In my opinion, with respect to peacekeeping in general and the current conflict in the former Yugoslavia in particular, the views of the citizens who pay for the humanitarian mission with their taxes are not given much attention.
Almost 1,800 of the peacekeepers in Bosnia come from CFB Valcartier, which is in my riding, and I can tell you that the people there are extremely interested in any discussion in this House of peacekeeping missions and also in statements from the Minister of Foreign Affairs, the Prime Minister, or the Minister of National Defence. Some of them would like to know how it happened that in April 1992 Canada recognized Bosnia-Hercegovina as a sovereign state and called attention to Serb aggression, when throughout the conflict there seems to have been a certain slackness on the UN's part, recognized on all sides.
I have already reminded this House once that General Dallaire said that more than 200 UN resolutions had never been implemented and that with the amount of dithering going on it seemed possible the Serbs would end up laughing at the UN and the international organization.
The Minister of Defence was also reported recently to have said he was beginning to believe that the Serbs were playing cat and mouse.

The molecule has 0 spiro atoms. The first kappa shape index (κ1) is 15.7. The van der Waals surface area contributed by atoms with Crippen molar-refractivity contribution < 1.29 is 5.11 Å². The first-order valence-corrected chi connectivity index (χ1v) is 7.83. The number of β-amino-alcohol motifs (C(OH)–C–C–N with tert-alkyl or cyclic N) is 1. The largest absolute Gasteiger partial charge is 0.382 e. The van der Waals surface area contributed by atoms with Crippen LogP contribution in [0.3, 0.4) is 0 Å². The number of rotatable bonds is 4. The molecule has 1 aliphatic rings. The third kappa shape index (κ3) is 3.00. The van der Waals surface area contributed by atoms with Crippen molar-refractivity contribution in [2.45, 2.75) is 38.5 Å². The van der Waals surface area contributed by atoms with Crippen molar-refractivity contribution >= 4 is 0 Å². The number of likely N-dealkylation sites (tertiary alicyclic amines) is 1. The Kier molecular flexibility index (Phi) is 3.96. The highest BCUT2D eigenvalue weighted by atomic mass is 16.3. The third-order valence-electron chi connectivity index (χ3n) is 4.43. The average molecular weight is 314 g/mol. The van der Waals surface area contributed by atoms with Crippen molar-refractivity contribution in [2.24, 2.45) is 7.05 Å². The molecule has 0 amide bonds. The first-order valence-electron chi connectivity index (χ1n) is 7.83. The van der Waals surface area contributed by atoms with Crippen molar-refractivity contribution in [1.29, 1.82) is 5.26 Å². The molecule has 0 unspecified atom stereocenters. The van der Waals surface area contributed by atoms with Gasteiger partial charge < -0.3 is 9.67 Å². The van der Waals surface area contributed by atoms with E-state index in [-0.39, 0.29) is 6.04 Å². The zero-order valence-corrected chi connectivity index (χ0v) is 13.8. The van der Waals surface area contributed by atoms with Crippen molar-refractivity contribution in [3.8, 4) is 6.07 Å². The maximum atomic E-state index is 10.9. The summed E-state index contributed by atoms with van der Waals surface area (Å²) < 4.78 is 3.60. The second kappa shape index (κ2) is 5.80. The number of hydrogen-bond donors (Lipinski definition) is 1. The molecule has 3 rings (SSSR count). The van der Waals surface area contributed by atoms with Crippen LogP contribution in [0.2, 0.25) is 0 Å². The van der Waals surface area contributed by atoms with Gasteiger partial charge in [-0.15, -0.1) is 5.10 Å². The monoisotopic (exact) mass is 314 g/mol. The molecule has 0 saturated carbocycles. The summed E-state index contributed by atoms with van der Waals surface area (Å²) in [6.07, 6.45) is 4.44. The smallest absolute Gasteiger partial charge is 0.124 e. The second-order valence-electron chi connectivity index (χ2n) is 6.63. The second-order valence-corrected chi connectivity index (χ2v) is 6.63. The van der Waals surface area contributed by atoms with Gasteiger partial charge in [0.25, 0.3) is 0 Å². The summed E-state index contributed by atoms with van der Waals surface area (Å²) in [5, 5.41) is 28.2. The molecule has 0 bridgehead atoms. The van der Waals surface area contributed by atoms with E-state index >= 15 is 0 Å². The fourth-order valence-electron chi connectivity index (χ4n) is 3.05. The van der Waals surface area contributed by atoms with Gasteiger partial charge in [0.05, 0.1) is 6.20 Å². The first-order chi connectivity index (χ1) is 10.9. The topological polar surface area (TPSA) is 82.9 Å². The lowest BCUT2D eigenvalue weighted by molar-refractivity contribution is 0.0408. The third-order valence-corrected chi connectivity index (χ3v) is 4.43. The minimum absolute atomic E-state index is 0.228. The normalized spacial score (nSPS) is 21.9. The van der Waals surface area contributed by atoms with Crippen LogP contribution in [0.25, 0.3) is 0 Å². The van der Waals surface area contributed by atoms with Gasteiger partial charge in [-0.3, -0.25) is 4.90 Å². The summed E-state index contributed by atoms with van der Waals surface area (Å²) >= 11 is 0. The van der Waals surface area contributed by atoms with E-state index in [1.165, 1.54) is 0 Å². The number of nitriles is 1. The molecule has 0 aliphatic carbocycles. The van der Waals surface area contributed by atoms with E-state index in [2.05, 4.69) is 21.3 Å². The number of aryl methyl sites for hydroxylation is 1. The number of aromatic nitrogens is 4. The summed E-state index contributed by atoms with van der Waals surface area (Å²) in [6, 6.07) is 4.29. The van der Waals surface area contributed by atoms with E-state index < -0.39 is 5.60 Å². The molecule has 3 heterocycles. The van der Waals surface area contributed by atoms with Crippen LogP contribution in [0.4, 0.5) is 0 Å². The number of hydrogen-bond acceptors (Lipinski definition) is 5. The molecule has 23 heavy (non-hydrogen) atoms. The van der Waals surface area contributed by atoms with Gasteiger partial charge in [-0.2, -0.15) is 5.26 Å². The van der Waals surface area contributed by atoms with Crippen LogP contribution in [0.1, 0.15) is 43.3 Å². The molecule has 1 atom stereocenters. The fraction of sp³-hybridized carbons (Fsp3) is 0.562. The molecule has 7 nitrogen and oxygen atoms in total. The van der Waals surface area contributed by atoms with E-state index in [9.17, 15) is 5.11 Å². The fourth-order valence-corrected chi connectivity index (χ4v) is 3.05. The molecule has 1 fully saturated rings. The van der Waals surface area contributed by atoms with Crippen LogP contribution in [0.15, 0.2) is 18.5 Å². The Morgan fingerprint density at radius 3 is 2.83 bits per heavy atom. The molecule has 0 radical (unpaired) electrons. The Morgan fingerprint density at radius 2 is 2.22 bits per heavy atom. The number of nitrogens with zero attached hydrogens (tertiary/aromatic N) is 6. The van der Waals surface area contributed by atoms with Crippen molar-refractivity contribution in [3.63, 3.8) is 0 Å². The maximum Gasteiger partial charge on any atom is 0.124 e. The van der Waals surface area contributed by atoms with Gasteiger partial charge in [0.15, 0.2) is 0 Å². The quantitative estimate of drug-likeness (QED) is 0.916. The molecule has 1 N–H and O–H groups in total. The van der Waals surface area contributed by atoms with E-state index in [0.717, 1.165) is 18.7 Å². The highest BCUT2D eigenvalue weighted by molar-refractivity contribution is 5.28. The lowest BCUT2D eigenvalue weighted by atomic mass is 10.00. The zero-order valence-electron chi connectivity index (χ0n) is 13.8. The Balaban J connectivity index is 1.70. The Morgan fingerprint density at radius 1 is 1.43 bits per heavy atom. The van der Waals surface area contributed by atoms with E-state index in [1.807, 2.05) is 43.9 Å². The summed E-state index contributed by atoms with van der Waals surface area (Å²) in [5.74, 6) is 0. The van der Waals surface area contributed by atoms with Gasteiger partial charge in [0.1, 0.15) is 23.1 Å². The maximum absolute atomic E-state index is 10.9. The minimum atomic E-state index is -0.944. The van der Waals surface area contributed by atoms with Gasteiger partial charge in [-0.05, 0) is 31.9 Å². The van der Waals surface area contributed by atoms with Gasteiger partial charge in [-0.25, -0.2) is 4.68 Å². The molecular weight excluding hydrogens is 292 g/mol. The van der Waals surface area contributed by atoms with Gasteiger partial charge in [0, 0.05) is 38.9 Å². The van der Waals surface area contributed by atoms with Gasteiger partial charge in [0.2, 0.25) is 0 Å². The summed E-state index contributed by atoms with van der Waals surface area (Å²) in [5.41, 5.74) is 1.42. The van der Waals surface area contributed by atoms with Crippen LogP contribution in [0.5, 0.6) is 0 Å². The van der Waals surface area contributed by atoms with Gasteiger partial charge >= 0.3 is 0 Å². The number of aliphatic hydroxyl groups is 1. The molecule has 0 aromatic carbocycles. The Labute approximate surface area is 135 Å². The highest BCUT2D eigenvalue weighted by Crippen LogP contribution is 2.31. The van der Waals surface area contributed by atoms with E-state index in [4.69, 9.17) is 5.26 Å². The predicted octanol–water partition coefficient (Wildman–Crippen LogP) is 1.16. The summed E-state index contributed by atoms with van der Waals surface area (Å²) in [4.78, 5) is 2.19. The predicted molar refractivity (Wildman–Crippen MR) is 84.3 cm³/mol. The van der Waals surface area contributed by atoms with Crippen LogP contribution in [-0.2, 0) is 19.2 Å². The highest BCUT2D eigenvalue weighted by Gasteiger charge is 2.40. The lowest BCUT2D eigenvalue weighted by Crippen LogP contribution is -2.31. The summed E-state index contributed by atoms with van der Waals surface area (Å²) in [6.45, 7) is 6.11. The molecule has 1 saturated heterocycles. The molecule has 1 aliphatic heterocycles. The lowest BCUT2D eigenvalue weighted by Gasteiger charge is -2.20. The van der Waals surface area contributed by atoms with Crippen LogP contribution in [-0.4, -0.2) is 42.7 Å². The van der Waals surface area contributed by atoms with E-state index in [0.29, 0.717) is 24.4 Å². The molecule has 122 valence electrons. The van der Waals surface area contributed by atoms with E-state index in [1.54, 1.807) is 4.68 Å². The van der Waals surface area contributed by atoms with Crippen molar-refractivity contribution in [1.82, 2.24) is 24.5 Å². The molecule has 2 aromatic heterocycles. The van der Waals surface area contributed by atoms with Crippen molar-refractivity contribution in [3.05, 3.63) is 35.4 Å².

I would like to add, because the bill does address the peace missions, that when soldiers return from missions, we hear some strange things. We also hear them from European parliamentarians who say that, since the UN has taken a great deal of time to act and change course-Indeed, several persons have requested either a change in the Security Council or a change in the way its resolutions are actually implemented; some persons are trying to say that at present the peace missions are no longer peace missions but no more than buffers between warring parties. They are even going so far as to say that UN peacekeepers, sometimes against their will, or because of the laxity of the UN, will practically be maintaining the conflict or making it drag on.
Mr. Speaker, you are not unaware-you have certainly heard-that when humanitarian convoys travel in the former Yugoslavia, Bosnia, or the self-proclaimed pseudo-Serb republic inside Bosnian territory, they are stopped at the checkpoints and, often enough, equipment, trucks and even food supplies are seized; Serbian soldiers or sometimes Bosnian soldiers then use the goods-ostensibly requisitioned for checkpoint purposes-to line their own pockets by selling them.